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MLS Commissioner Don Garber. Photo: Andy Mead/YCJ/Icon Sportswire via Getty Images

Major League Soccer commissioner Don Garber announced yesterday that the league will be expanding to 30 teams in the coming years, up from the previous expansion target of 28.

Why it matters: Professional soccer is thriving in the U.S. and Canada, and expansion during the last decade and a half has been a key driver of MLS' growth. Why not keep it going with investors swarming?

  • Yes, but: There's a cap on "major league" cities in North America, so this can't go on forever.

The big picture: In 2006, MLS had 11 teams. This season, there are 24, with another three on the way: Inter Miami CF (2020), Nashville SC (2020) and Austin FC (2021).

Where it stands: Garber says the league anticipates selecting the 28th and 29th expansion teams in the coming months with no timetable set for the 30th team.

  • Favorites to land a team: Sacramento and St. Louis appear to be the frontrunners for slots No. 28 and 29, as they've both been asked to make formal presentations to the MLS Expansion Committee.
  • Charlotte, Phoenix, Raleigh, Detroit, San Diego and Indianapolis are among the cities whose expansion hopes may be rekindled thanks to yesterday's announcement, according to Sports Illustrated's Brian Straus.

Go deeper: Revamped Champions League would change soccer as we know it

Go deeper

Federal judge orders Trump administration to restore DACA

DACA recipients and their supporters rally outside the U.S. Supreme Court on June 18. Photo: Drew Angerer via Getty

A federal judge on Friday ordered the Trump administration to fully restore the Deferred Action for Childhood Arrivals program, giving undocumented immigrants who arrived in the U.S. as children a chance to petition for protection from deportation.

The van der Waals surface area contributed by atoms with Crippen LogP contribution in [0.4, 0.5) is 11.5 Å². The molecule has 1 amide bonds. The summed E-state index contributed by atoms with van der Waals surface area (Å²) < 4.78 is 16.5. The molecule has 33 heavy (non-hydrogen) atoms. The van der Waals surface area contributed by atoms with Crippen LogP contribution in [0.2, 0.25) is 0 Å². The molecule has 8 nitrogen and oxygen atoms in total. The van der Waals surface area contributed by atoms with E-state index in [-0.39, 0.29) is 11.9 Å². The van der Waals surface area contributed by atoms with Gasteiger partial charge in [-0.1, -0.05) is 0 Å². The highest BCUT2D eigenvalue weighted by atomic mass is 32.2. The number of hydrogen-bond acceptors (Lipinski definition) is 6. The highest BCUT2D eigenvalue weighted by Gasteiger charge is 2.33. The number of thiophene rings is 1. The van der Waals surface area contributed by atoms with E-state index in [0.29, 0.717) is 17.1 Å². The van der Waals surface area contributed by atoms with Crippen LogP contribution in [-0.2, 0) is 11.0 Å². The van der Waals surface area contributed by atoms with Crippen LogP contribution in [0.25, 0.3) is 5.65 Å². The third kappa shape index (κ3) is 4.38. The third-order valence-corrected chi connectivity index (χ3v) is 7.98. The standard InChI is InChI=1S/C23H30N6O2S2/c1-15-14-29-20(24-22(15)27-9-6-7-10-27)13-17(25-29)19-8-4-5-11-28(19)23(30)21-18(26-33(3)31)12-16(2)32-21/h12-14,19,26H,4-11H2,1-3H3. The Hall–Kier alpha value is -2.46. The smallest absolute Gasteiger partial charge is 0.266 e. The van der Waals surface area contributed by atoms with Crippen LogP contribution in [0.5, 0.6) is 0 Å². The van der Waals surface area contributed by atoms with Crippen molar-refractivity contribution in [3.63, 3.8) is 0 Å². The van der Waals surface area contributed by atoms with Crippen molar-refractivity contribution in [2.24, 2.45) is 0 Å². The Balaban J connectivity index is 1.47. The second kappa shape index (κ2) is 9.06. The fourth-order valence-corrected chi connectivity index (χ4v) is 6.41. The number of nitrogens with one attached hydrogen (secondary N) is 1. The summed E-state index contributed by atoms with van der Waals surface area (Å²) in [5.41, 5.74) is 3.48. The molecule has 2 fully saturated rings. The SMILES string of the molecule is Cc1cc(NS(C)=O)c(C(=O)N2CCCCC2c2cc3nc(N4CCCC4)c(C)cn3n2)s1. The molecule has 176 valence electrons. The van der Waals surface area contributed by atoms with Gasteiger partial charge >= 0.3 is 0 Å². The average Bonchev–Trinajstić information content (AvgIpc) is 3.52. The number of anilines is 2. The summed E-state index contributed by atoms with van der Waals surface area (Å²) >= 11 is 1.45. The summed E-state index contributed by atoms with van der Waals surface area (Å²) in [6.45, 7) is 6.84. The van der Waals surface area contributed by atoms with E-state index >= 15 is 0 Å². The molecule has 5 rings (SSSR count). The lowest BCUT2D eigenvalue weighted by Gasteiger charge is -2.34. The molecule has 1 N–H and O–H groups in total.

Why it matters: DACA was implemented under former President Obama, but President Trump has sought to undo the program since taking office. Friday’s ruling will require Department of Homeland Security officers to begin accepting applications starting Monday and guarantee that work permits are valid for two years.

Updated 47 mins ago - Politics & Policy

Coronavirus dashboard

Illustration: Aïda Amer/Axios

  1. Politics: Fauci says he accepted Biden's offer to be chief medical adviser "on the spot" — The recovery needs rocket fuel.
  2. Health: CDC: It's time for "universal face mask use" — Death rates rising across the country — Study: Increased testing can reduce transmission.
  3. Economy: U.S. economy adds 245,000 jobs in November as recovery slows — America's hidden depression: K-shaped recovery threatens Biden administration.
  4. Cities: Bay Area counties to enact stay-at-home order ahead of state mandate
  5. Vaccine: What vaccine trials still need to do.
  6. World: UN warns "2021 is literally going to be catastrophic"
  7. 🎧 Podcast: Former FDA chief Rob Califf on the vaccine approval process.
2 hours ago - Health

Bay Area counties to enact stay-at-home order ahead of state mandate

Golden Gate Park. Photo: Justin Sullivan via Getty

Counties around the San Francisco Bay Area will adopt California’s new regional stay-at-home order amid surges in cases and ICU hospitalizations, health officials said Friday.

The big picture: California Gov. Gavin Newsom announced a three-week stay-at-home order on Thursday that would go into effect in regions with less than 15% ICU capacity. Despite the Bay Area’s current 25.3% ICU capacity, health officials from Alameda, Contra Costa, Marin, Santa Clara, San Francisco and the city of Berkeley are moving ahead with a shelter-in-place mandate in the hopes of reducing risk.

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